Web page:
I just learned that John Wessel passed away early Tuesday.
I met John through the Estey Organ Museum. He had worked at the Estey Organ Company in the pipe organ department, lived in Esteyville, and continued to build and restore organs after the company closed.
He would drop by the museum often, usually with some helpful criticism of how things were being done or displayed. He caught some errors for us, helped with events, attended everything, and was featured in the museum newsletter. He also helped repair organs and advise the museum on organs in the collection. He participated in round table discussions with other former employees. He also told some amazing stories.
One day he told me about being a child in Holland as the Nazi’s were invading his country. He described hiding on an upper floor and looking down through the floorboards as German soldiers came into the house to round people up and take them away. My heart was pounding just hearing about it.
He laughed about the prison train they loaded with people. It would start out of the town and begin a long slow climb up a hill. Everyone would jump out and come back to town, he told me.
He said food was extremely scarce and described to me how he caught a sparrow with a trap to have some meat to eat.
Fast forward a bit and we’d working in Brattleboro at the Estey Organ Company, who hires a german organ builder to be his boss. One can imagine the tension that caused.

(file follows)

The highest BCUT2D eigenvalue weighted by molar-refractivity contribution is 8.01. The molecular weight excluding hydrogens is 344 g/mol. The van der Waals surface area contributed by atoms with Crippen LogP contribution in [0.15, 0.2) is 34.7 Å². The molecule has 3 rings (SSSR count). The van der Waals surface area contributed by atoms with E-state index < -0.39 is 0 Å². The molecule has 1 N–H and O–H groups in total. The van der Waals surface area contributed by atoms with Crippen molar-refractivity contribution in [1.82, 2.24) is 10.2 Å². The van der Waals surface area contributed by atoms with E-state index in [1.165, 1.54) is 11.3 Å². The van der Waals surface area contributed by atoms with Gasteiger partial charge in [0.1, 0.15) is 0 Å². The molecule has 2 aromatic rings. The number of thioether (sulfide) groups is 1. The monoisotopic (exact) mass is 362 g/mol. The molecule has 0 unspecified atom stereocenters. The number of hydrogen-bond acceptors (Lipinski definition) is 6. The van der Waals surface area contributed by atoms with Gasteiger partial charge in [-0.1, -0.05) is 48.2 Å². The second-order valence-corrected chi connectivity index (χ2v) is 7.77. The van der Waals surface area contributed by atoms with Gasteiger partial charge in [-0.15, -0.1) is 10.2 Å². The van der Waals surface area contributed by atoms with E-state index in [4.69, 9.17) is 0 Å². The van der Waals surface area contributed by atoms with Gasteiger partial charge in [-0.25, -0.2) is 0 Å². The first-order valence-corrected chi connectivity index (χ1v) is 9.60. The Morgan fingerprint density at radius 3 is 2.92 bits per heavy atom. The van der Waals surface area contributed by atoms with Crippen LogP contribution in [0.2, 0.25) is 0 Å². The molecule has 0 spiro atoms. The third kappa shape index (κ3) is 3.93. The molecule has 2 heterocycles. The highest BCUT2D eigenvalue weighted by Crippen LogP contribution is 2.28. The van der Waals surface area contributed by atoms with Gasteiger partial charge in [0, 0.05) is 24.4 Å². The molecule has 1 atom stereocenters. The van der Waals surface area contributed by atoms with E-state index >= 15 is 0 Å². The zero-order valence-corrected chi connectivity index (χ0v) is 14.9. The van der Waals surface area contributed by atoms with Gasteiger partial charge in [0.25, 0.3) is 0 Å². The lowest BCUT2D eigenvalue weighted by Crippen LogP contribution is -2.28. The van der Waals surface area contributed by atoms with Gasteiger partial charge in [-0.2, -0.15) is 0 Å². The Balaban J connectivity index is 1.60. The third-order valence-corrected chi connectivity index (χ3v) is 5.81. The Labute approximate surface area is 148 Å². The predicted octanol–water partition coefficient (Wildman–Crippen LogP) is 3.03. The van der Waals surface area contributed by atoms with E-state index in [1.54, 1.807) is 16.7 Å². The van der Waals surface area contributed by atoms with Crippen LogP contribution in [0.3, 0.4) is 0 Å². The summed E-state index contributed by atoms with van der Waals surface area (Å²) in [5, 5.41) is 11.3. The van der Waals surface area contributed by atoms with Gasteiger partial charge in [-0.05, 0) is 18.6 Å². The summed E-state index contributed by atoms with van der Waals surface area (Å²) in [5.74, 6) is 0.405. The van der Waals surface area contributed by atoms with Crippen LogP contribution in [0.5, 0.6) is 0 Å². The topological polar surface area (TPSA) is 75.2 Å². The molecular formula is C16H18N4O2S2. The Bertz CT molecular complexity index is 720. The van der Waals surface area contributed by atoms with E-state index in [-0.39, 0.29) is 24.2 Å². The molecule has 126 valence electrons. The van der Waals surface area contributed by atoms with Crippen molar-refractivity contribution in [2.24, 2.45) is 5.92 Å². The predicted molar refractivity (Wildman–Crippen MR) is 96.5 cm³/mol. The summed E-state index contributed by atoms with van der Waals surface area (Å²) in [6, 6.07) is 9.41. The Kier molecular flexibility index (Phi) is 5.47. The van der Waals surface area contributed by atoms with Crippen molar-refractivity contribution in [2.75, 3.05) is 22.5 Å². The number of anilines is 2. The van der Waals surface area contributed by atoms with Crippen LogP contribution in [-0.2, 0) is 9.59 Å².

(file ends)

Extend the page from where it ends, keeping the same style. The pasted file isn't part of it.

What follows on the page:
These memories stuck with him his entire life, and he kept up a distrust of Germans to the end. He was always nice to me, but I’m not sure if he fully trusted me due to my last name. It didn’t matter, and we got along. He was happy to answer any question and teach me how organs were built.
He began his career at age 13 learning all aspects of organ building. In his early 30’s he took a job with the Estey Organ Company. Wessel was the only employee of the Estey Organ Company to continue steady work on organs for his entire life after the company closed in 1960.
John’s specialty was voicing organ pipes, a process of taking a set of pipes in production and adjusting parts of it to make it sing rather than simply make noise. He knew the different sounds that could be made from various metals and woods, understood the wind requirements, and knew tricks of the trade to get the voice he was after.
John’s garage was an Estey museum in its own right. He had a fully functioning organ workshop with all the tools of the trade, as well as some rare and specialized tools. He knew the insides of Estey pipe organs better than anyone.
John Wessel was a very smart, sweet person and will be missed. I certainly won’t forget him.